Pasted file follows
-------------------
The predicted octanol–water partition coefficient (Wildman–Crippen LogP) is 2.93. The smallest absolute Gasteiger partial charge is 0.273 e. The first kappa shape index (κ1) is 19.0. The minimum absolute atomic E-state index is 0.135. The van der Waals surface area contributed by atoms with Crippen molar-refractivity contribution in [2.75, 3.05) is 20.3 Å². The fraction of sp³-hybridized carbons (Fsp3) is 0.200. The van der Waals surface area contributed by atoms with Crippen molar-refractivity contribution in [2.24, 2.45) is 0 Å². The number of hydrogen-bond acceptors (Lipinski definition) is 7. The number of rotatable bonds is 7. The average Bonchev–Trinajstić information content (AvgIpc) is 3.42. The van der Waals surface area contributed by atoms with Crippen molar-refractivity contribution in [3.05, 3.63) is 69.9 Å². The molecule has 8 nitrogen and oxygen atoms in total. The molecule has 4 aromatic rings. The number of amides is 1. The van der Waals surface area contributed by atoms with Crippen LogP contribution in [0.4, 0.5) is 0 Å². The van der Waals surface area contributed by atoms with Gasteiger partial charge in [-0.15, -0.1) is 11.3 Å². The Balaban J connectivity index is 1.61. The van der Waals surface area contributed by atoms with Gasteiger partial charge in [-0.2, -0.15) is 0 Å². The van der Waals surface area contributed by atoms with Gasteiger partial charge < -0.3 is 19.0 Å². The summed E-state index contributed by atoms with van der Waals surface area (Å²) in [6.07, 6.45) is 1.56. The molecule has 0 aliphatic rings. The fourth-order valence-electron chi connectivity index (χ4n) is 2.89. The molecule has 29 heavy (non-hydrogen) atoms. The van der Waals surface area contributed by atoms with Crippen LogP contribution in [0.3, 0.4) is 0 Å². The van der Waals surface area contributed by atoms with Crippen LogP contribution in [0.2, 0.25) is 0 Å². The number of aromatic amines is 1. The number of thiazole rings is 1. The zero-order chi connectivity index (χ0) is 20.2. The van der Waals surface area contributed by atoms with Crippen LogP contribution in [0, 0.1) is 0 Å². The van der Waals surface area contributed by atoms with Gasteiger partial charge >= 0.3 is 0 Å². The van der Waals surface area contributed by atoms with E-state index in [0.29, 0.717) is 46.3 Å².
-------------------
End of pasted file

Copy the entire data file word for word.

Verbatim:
The predicted octanol–water partition coefficient (Wildman–Crippen LogP) is 2.93. The smallest absolute Gasteiger partial charge is 0.273 e. The first kappa shape index (κ1) is 19.0. The minimum absolute atomic E-state index is 0.135. The van der Waals surface area contributed by atoms with Crippen molar-refractivity contribution in [2.75, 3.05) is 20.3 Å². The fraction of sp³-hybridized carbons (Fsp3) is 0.200. The van der Waals surface area contributed by atoms with Crippen molar-refractivity contribution in [2.24, 2.45) is 0 Å². The number of hydrogen-bond acceptors (Lipinski definition) is 7. The number of rotatable bonds is 7. The average Bonchev–Trinajstić information content (AvgIpc) is 3.42. The van der Waals surface area contributed by atoms with Crippen molar-refractivity contribution in [3.05, 3.63) is 69.9 Å². The molecule has 8 nitrogen and oxygen atoms in total. The molecule has 4 aromatic rings. The number of amides is 1. The van der Waals surface area contributed by atoms with Crippen LogP contribution in [0.4, 0.5) is 0 Å². The van der Waals surface area contributed by atoms with Gasteiger partial charge in [-0.15, -0.1) is 11.3 Å². The Balaban J connectivity index is 1.61. The van der Waals surface area contributed by atoms with Gasteiger partial charge in [-0.2, -0.15) is 0 Å². The van der Waals surface area contributed by atoms with Gasteiger partial charge < -0.3 is 19.0 Å². The summed E-state index contributed by atoms with van der Waals surface area (Å²) in [6.07, 6.45) is 1.56. The molecule has 0 aliphatic rings. The fourth-order valence-electron chi connectivity index (χ4n) is 2.89. The molecule has 29 heavy (non-hydrogen) atoms. The van der Waals surface area contributed by atoms with Crippen LogP contribution in [0.3, 0.4) is 0 Å². The van der Waals surface area contributed by atoms with Crippen LogP contribution in [0.2, 0.25) is 0 Å². The number of aromatic amines is 1. The number of thiazole rings is 1. The zero-order chi connectivity index (χ0) is 20.2. The van der Waals surface area contributed by atoms with Crippen LogP contribution in [0, 0.1) is 0 Å². The van der Waals surface area contributed by atoms with Gasteiger partial charge >= 0.3 is 0 Å². The van der Waals surface area contributed by atoms with E-state index in [0.29, 0.717) is 46.3 Å².